“Comedy requires shared ethical and emotional values,” she says. “It’s only a joke if both sides find it funny. Otherwise, it’s not humor, it’s humiliation. That is especially the case when the target of the humor is a minority community experiencing systemic discrimination.”
But things aren’t all bad. If trans rights are ranked on a scale of one to 10, one being no rights at all, 10 being total freedom, Playdon believes the majority of people in the U.S. and U.K. are at point six—“Support, where people recognize and work on irrational attitudes, are aware of transphobic climates and work to safeguard trans rights.” And she’s pleased that President Joe Biden has signaled his support for transgender and gender-nonconforming people but feels there has been a “rapid descent” in trans rights under U.K. Prime Minister Boris Johnson, especially since Brexit, which means that Great Britain is no longer bound by European law.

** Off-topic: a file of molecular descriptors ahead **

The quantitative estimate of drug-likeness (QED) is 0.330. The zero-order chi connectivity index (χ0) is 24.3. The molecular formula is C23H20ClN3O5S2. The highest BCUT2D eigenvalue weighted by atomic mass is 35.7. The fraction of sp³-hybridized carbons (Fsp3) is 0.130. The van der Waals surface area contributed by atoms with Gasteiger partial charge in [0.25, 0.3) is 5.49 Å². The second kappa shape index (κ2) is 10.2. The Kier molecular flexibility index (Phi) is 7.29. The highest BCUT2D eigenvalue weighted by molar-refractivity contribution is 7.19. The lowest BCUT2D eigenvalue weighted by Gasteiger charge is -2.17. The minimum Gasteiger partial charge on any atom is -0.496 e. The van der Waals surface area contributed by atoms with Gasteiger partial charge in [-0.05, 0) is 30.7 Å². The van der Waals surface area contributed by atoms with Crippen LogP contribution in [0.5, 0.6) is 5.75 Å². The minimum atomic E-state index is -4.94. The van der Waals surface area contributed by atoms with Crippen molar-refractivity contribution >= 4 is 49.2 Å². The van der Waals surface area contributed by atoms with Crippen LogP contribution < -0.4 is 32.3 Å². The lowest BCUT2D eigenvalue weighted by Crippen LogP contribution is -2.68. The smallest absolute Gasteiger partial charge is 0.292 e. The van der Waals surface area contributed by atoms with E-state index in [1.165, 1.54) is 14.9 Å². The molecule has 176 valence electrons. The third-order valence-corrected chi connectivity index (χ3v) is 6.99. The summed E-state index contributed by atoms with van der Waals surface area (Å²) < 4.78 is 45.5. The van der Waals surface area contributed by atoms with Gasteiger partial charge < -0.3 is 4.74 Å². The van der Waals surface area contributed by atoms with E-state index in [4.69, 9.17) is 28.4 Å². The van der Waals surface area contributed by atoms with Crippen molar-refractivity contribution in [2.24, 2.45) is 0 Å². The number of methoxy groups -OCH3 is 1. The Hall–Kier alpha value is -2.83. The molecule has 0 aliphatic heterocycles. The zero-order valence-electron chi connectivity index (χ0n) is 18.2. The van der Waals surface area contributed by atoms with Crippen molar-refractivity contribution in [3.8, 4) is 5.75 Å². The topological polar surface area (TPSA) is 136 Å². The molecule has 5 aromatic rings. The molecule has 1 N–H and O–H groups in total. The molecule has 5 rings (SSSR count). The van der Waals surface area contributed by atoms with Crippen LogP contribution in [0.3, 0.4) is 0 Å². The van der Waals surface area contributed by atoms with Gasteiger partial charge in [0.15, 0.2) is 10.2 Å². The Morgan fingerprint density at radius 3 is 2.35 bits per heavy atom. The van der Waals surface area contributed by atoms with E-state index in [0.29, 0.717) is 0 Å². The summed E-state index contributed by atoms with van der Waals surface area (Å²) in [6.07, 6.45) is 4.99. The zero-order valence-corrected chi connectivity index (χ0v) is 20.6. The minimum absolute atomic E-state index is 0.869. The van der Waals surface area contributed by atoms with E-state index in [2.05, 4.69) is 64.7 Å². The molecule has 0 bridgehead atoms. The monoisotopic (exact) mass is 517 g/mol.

The Hidden Case of Ewan Forbes is, ultimately, about a man who fought for the right to be recognized for what he truly was. But it is also a historical reminder that from approximately the late 19th century through the 1960s, trans people could self-identify, find effective medical support, correct their birth certificates, and live unpersecuted. But starting in the 1950s, the idea that the LGBTQ community could be “cured” by conversion therapy arose, and trans began to be classified as a mental illness. Combined with a politicized homophobia egged on by the far right, equality soon became a thing of the past, creating the legal situation we are all too familiar with today. In this respect, Playdon says she hopes readers of her book “will feel supported in thinking about [its] key question: What do we owe to each other, what values do we espouse, and what kind of world do we want our children to grow into, one of equality, or one of oppression?”